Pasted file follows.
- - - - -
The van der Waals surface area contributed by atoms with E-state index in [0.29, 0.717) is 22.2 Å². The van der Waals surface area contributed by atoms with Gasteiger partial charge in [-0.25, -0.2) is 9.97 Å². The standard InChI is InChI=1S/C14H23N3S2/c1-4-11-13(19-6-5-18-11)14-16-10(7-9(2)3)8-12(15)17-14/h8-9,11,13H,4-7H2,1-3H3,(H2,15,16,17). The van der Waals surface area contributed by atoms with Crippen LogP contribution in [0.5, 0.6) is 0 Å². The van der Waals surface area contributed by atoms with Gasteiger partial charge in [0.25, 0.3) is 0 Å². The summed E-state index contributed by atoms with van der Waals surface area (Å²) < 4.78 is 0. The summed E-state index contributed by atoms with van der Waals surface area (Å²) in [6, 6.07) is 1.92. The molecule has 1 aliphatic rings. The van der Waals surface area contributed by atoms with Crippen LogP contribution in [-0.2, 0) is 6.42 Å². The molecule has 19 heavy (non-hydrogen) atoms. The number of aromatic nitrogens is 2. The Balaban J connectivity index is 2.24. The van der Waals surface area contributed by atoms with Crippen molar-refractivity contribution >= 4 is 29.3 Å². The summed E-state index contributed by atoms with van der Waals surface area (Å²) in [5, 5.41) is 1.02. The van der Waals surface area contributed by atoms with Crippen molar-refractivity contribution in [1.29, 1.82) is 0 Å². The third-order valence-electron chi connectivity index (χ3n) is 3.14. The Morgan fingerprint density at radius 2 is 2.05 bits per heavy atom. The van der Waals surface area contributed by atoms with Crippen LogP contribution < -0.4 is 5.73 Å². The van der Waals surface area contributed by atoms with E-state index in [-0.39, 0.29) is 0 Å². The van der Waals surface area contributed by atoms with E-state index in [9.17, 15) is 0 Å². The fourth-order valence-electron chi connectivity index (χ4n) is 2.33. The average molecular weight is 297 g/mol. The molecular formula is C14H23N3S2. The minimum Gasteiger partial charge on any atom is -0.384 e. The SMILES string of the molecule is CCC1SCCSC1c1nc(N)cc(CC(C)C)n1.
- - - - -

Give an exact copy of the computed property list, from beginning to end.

The van der Waals surface area contributed by atoms with E-state index in [0.29, 0.717) is 22.2 Å². The van der Waals surface area contributed by atoms with Gasteiger partial charge in [-0.25, -0.2) is 9.97 Å². The standard InChI is InChI=1S/C14H23N3S2/c1-4-11-13(19-6-5-18-11)14-16-10(7-9(2)3)8-12(15)17-14/h8-9,11,13H,4-7H2,1-3H3,(H2,15,16,17). The van der Waals surface area contributed by atoms with Crippen LogP contribution in [0.5, 0.6) is 0 Å². The van der Waals surface area contributed by atoms with Gasteiger partial charge in [0.25, 0.3) is 0 Å². The summed E-state index contributed by atoms with van der Waals surface area (Å²) < 4.78 is 0. The summed E-state index contributed by atoms with van der Waals surface area (Å²) in [6, 6.07) is 1.92. The molecule has 1 aliphatic rings. The van der Waals surface area contributed by atoms with Crippen LogP contribution in [-0.2, 0) is 6.42 Å². The molecule has 19 heavy (non-hydrogen) atoms. The number of aromatic nitrogens is 2. The Balaban J connectivity index is 2.24. The van der Waals surface area contributed by atoms with Crippen molar-refractivity contribution >= 4 is 29.3 Å². The summed E-state index contributed by atoms with van der Waals surface area (Å²) in [5, 5.41) is 1.02. The van der Waals surface area contributed by atoms with Crippen molar-refractivity contribution in [1.29, 1.82) is 0 Å². The third-order valence-electron chi connectivity index (χ3n) is 3.14. The Morgan fingerprint density at radius 2 is 2.05 bits per heavy atom. The van der Waals surface area contributed by atoms with Crippen LogP contribution < -0.4 is 5.73 Å². The van der Waals surface area contributed by atoms with E-state index in [-0.39, 0.29) is 0 Å². The van der Waals surface area contributed by atoms with E-state index in [9.17, 15) is 0 Å². The fourth-order valence-electron chi connectivity index (χ4n) is 2.33. The average molecular weight is 297 g/mol. The molecular formula is C14H23N3S2. The minimum Gasteiger partial charge on any atom is -0.384 e. The SMILES string of the molecule is CCC1SCCSC1c1nc(N)cc(CC(C)C)n1.